England, Europe and Middle East, Hotel Reviews, London, Newsletter, United Kingdom

Hotel Indigo Coventry. A luxury boutique hotel celebrating Coventry’s history.

19/03/2024 by .
Hotel Indigo Coventry

Michael Edwards stays at the brand-new Hotel Indigo Coventry

This is Motown. No, not Detroit but Coventry. More two-tone trombone-tooting Specials and Bad Manners malarkey than silky smooth Diana Ross or moon-walking Michael Jackson. And the brand-new Hotel Indigo proudly celebrates that this is Coventry.

Blue-sky thinking dominates at Hotel Indigo Coventry, this boutique hotel which opened in January 2024. Its barcode columns are striped silver blue, paying homage to all things Coventry. Welcoming artwork plays with history: a flame-haired Lady Godiva rides a push bike side-saddle. Her horse – and historical accuracy – put out to grass.

There is a true Coventry welcome at Hotel Indigo Coventry. God cakes, a triangular flaky pastry mincemeat turnover, dating from the 14th century when godparents gave them to their god children, have been delivered to our room. But we decide to save the complimentary Peeping Tom gin for later.  That gin is named after the one voyeur who didn’t avert his eyes when Lady Godiva rode allegedly naked through the city centre. Though the historical jury is out on the veracity of that story.

Hotel Indigo Coventry

Rooms and suites at this 101-room boutique hotel focus on three distinct themes. It was the spinning wheel of the medieval textiles industry, weaving a cloth with a distinctive blue shade, that brought the wealth to fund the substantial black and white houses that still survive today. A blue that lives on in Coventry City football club’s shirts. Whilst at the bar there’s the club’s official lager, Sky Blue Army, from local brewery Dhillon.

Other rooms celebrate Coventry’s regeneration and re-imagination. From 1938, Coventry, as an engineering centre, knew it would be in the firing line when war came: stockpiling gas masks, digging air-raid shelter trenches. An 11 hour Luftwaffe bombing raid on 14th November 1940, killing 548, meant that post-war, Coventry’s town planners would have to start afresh.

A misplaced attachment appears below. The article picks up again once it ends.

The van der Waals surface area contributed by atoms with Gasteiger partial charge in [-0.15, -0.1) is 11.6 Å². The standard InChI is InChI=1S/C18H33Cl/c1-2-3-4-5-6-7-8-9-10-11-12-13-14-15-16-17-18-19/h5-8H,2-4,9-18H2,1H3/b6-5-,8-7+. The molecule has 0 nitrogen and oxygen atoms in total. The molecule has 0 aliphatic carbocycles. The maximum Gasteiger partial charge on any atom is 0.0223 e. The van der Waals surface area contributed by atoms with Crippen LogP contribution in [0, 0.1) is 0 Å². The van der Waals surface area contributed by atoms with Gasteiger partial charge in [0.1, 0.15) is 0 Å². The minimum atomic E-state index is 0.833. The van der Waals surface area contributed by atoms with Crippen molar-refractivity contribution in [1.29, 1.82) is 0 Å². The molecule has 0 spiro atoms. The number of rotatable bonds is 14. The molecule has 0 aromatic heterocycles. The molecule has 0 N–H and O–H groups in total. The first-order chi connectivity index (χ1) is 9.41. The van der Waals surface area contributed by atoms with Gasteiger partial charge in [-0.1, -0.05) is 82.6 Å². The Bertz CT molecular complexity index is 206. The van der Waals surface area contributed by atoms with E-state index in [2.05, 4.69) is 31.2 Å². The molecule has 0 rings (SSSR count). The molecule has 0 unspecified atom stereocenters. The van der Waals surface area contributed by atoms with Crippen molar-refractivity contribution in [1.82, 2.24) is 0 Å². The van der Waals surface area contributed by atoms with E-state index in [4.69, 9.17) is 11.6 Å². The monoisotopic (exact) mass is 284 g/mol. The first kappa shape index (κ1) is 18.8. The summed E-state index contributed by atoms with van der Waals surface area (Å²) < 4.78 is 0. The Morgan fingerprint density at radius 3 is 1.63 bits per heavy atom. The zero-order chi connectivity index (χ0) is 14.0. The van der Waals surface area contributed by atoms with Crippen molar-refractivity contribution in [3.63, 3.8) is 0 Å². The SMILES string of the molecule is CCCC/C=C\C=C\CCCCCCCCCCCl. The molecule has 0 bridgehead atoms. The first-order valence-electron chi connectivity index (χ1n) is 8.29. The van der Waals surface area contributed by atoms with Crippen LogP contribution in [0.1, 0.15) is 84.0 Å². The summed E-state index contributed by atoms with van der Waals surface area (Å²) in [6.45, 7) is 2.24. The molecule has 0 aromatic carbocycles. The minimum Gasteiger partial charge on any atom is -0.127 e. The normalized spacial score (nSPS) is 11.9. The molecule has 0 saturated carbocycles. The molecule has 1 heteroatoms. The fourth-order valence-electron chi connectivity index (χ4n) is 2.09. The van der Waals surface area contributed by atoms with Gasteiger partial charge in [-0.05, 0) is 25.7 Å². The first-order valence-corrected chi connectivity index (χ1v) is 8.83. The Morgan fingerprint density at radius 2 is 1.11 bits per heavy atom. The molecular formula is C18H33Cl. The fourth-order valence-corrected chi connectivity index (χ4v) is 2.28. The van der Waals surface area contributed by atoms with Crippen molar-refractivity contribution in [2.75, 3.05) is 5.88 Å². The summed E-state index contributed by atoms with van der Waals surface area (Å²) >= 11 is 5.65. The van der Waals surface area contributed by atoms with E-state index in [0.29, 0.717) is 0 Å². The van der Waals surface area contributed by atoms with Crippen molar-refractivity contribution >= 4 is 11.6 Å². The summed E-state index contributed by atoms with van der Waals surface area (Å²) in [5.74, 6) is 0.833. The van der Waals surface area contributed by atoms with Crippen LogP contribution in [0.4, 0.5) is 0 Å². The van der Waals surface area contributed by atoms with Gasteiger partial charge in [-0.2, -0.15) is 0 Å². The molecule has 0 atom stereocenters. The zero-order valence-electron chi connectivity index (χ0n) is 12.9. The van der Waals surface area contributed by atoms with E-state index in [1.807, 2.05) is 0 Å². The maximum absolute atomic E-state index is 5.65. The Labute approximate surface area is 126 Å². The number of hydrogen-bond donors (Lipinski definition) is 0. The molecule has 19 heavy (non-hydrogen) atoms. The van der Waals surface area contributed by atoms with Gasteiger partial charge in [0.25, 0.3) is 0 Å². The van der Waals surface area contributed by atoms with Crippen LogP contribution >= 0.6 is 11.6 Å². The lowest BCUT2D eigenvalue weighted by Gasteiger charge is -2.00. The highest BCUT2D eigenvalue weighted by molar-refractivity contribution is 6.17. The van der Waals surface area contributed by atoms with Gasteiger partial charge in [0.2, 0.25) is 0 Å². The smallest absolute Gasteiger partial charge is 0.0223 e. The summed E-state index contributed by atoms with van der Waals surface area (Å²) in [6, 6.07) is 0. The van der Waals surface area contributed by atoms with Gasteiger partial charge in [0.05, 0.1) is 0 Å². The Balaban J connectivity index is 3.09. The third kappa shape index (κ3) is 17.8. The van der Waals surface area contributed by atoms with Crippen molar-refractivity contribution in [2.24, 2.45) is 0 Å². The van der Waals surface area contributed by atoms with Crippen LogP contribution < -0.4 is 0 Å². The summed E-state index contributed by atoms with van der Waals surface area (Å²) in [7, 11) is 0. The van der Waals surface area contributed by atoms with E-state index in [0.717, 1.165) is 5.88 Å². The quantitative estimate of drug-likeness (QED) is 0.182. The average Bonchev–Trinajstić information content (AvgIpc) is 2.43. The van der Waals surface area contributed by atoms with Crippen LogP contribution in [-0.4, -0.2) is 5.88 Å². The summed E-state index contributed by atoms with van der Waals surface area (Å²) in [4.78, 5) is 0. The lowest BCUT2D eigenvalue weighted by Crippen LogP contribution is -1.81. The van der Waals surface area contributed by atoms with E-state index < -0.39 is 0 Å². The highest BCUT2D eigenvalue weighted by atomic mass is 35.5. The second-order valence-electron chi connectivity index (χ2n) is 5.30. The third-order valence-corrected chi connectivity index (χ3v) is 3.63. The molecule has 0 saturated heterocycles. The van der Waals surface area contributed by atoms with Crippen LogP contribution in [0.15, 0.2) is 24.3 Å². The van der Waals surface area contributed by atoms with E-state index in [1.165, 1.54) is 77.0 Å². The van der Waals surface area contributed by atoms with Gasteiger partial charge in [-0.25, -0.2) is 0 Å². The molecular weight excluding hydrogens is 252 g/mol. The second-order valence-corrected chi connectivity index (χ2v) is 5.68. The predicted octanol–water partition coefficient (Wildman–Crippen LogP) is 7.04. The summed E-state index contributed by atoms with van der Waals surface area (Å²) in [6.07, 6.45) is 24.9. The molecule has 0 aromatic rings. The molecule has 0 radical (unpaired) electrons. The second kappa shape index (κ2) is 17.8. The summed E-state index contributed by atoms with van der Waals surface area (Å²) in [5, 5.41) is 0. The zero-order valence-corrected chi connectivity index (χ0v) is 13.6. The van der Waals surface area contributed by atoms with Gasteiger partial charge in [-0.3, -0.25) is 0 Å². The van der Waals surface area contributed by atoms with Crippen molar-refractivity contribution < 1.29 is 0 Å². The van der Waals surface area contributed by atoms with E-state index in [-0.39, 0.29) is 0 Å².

A new ring-road, ahead of its time, kept the city centre free of traffic. “You can walk from Indigo to the Cathedral and to the Herbert Museum in about 10 minutes,” tourist information told us.

Our suite recalls the heyday of Coventry’s motor industry. A nostalgic advert for Coventry Cars with the naive – and ambiguously worrying slogan – “Here and there” greets us. Beyond the wide Hypnos bed, headboard luxuriously cream upholstered like a Jag, a collage of pictures shows the colour swatches for an E-type Jaguar.

Decor maybe automotive nostalgia but the comforts are contemporary: Egyptian cotton bedding, a refrigerated minibar of soft drinks and fresh milk, plus a Nespresso coffeemaker. Sat in a two-seater sofa, we select from multiple channels available on a 40” flatscreen television.

Hotel Indigo Coventry

Sometimes it is forgotten that the bike industry came before the car. The lifts are wallpapered with newspaper cuttings on the cycle industry and a penny-farthing bicycle is mounted on the wall in Cogs Bar. But by the 1920s many bike manufacturers were switching to automotive production. For the full story, visit the Coventry Transport Museum.

By the 1980s, Coventry according to The Specials, with the car industry declining and unemployment spiralling, was a “Ghost Town”.  Appropriately black and white murals, in Indigo’s public areas, recall the birth of two-tone music. The Specials didn’t just have “A message to you, Rudy”; they had a message of racial integration for everyone.

For most visitors to Coventry, Sir Basil Spence’s cathedral is the first stop and the ultimate symbol of the City’s ability to reimagine, reinvent and regenerate.

Cathedral Hotel Indigo Coventry

In the austere post-war years, concrete and steel for a controversially modernist structure were more readily available than stone for a traditional gothic rebuild.

Steadily won over by the splendour of the stained-glass windows, Graham Sutherland’s tapestry, a charred timbers cross from the original cathedral roof, all imbued with the spirit of reconciliation, a 1999 Channel 4 poll voted Coventry Cathedral Britain’s best loved building of the 20th century.

After a day of culture, it’s time to head back to Hotel Indigo Coventry. for a drink in Cogs bar and a meal served in the spacious high-ceilinged restaurant. It is a menu sourced locally from Warwickshire whenever possible.

Hotel Indigo Coventry

As a social hub for Coventry, it is appropriate that there are sharers of British charcuterie, baked Camembert and a bread board. A wine wall adds to the conviviality.

Head Chef Marek Jani’s team create visual drama as they work in the open kitchen. Steaks are a speciality. Rump, rib-eye and fillet are joined by a free-range pork tomahawk with a house rub. For a lighter touch there are pan-fried sea bream, roasted courgettes with cous cous or a superfood salad.

Hotel Indigo Coventry, strategically positioned a two minutes’ walk from the railway station and on the edge of the compact city centre, is the latest development in Coventry’s regeneration. With the Indigo’s comforts, even if blue is the city’s colour, there’s no need to get the blues in Coventry.

Tell Me More About Hotel Indigo Coventry

Hotel Indigo Coventry Friargate Coventry CV1 2GN
T: 024 7510 2350  E:  enquiries@coventry.hotelindigo.com

Room rates from £103


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